Well, we are putting the finishing touches on our book, Hacking Exposed: VoIP. I am reviewing some of the final page proofs, in the middle of the last one. Here is a shot of the cover. We are in the home stretch now.
This is a little repetitive, I posted it on VoIPSA, but just for completeness...
David Endler and I posted several new tools and on our “Hacking Exposed” website, www.hackingvoip.com. We also provided updates and better README files for some of the existing tools. Here is a quick summary of the new tools:
rtpinsertsound/rtpmixsound - these tools take the contents of a .wav or tcpdump format file and insert or mix in the sound. These tools require access (but not MITM) to the RTP stream, so they can properly craft sequence numbers, timestamps, etc. rtpinsertsound, with the right timing, can be used to add words or phrases to a conversation. rtpmixsound can be used to merge in background audio, like noise, sounds from a “gentlemans club”, curse words, etc., etc. These tools have been tested in a variety of vendor environments and work in pretty much any environment, where encryption isn’t used.
redirectpoison - this tool works in a SIP signaling environment, to monitor for an INVITE request and respond with a SIP redirect response, causing the issuing system to direct a new INVITE to another location. This tool requires access to the SIP signaling, but does not have to operate MITM. We tested this tool with the Asterisk and SER SIP proxies, along with a variety of SIP phones.
spitter - this tool works in conjunction with Asterisk, to set up a voice SPAM/SPIT generation platform. Once Asterisk is set up, spitter is used to schedule any number of calls, using your choice of audio files.
The tools come with README files, so they should be pretty easy to use. Please let us know what you think. We are particularly interested in results for the rtpxxxsound tools. A number of us “security experts” have been warning of these attacks, but this is the first set of tools I have seen that actually accomplish them.
In SIP, a proxy or UA can respond to an INVITE request with a redirection response. This response tells the UA to look for the callee at another location. Redirection responses can be temporary or permanent.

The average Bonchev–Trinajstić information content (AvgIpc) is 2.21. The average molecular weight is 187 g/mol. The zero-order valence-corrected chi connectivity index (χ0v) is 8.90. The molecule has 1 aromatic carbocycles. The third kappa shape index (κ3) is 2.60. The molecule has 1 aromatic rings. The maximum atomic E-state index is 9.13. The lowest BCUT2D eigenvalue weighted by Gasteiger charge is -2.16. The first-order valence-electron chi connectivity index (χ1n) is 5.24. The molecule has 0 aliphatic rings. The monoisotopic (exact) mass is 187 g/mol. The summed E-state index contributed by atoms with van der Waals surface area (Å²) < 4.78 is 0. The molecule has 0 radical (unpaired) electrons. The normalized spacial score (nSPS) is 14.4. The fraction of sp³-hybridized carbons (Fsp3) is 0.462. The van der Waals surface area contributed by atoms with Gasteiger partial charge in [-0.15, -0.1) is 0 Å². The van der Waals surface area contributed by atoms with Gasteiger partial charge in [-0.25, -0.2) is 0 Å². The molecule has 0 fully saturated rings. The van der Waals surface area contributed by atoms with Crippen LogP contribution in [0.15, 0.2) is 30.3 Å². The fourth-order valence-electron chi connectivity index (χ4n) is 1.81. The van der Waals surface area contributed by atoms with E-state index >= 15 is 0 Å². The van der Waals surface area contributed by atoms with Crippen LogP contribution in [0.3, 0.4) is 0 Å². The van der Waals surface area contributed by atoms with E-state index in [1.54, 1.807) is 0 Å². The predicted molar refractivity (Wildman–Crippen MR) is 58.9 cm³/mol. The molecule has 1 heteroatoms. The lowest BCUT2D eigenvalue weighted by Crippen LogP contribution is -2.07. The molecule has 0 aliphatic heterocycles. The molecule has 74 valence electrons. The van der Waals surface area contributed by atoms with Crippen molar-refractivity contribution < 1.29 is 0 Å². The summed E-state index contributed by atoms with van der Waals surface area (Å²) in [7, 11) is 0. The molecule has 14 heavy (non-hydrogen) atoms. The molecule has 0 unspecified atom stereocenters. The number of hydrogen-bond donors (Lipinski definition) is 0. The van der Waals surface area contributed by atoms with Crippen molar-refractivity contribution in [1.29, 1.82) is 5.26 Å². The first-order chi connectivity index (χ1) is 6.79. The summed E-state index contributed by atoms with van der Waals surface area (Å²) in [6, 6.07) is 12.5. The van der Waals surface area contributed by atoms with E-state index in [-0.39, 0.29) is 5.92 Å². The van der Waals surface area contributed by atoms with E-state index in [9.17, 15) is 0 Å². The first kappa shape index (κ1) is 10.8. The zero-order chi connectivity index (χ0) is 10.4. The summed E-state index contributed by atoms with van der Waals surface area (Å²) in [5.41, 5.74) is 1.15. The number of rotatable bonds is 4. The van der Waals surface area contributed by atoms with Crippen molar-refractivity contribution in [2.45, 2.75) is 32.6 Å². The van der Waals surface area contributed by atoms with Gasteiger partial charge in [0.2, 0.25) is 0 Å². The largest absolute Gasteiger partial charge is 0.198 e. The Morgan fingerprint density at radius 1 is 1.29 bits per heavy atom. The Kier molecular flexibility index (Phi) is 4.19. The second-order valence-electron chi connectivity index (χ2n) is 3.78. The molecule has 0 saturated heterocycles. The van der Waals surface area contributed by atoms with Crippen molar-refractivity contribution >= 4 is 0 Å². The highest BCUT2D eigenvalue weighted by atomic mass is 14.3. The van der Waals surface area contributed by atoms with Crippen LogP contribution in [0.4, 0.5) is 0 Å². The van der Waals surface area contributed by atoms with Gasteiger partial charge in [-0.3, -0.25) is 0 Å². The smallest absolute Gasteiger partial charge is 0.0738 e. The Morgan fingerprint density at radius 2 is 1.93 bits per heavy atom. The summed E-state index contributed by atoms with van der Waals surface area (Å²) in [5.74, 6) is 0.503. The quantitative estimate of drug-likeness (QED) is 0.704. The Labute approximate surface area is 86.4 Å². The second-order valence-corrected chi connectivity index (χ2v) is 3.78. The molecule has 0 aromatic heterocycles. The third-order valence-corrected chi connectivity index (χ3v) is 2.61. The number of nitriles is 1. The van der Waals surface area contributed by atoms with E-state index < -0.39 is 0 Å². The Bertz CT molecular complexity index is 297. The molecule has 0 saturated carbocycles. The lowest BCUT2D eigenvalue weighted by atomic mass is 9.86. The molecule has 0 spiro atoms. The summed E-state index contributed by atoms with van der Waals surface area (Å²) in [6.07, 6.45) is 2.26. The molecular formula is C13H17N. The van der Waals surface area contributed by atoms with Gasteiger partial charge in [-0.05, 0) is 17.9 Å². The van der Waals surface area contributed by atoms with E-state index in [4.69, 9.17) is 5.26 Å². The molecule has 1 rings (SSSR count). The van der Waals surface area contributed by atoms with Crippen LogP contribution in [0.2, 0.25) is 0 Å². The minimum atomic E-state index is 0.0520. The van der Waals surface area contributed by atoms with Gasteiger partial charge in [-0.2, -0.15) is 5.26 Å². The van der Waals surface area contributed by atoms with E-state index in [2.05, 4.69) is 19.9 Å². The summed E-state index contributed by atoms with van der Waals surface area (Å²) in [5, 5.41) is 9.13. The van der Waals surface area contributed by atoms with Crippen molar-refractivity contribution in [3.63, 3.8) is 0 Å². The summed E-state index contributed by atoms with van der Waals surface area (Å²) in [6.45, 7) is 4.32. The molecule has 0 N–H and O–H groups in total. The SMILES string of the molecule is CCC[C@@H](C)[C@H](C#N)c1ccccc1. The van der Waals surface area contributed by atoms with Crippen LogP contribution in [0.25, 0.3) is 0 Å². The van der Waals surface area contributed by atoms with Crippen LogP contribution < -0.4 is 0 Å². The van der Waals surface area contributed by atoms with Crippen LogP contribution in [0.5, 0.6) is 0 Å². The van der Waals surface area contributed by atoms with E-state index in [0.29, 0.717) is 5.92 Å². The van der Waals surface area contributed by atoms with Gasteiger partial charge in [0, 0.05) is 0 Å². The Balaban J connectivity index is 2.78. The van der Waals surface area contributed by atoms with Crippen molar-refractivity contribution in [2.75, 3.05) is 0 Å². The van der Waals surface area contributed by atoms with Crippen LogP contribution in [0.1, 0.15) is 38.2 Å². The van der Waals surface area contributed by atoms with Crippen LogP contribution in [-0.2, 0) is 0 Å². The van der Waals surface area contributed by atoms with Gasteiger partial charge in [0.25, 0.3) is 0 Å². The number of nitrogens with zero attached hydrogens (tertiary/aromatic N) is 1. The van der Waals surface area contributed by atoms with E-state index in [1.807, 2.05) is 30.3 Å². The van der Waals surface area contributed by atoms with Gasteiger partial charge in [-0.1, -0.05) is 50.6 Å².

I have warned in the past about an attack that monitors for the INVITE and responds with a redirection response, preventing the call from going to the intended recipient and most likely to another location, which may be a rogue. We have developed a new SIP attack tool to that performs this attack. The tool monitors for a SIP INVITE and when it sees it, it responds with a "Moved Permanently" response. The response includes a new contact, which is specified on the command line. The UA uses this new contact and the call goes to that location, rather than the intended location. This is an easy way to deny service to some users and trick the caller into talking to a rogue.
We will be putting the code (and readme file) for this tool on our hacking exposed website (www.hackingvoip.com) this week.
Well, this has nothing to do with VoIP security, but I wanted to post a picture of my new toy. I bought a BMW M6 (the first one in San Antonio). I have found out that there just isn't enough open road for this car. Also, the gas gauge moves almost as fast as the tach...
I will also be speaking at the next Voicecon, held in March/2007 in Orlando. Here is a blurb on the presentation: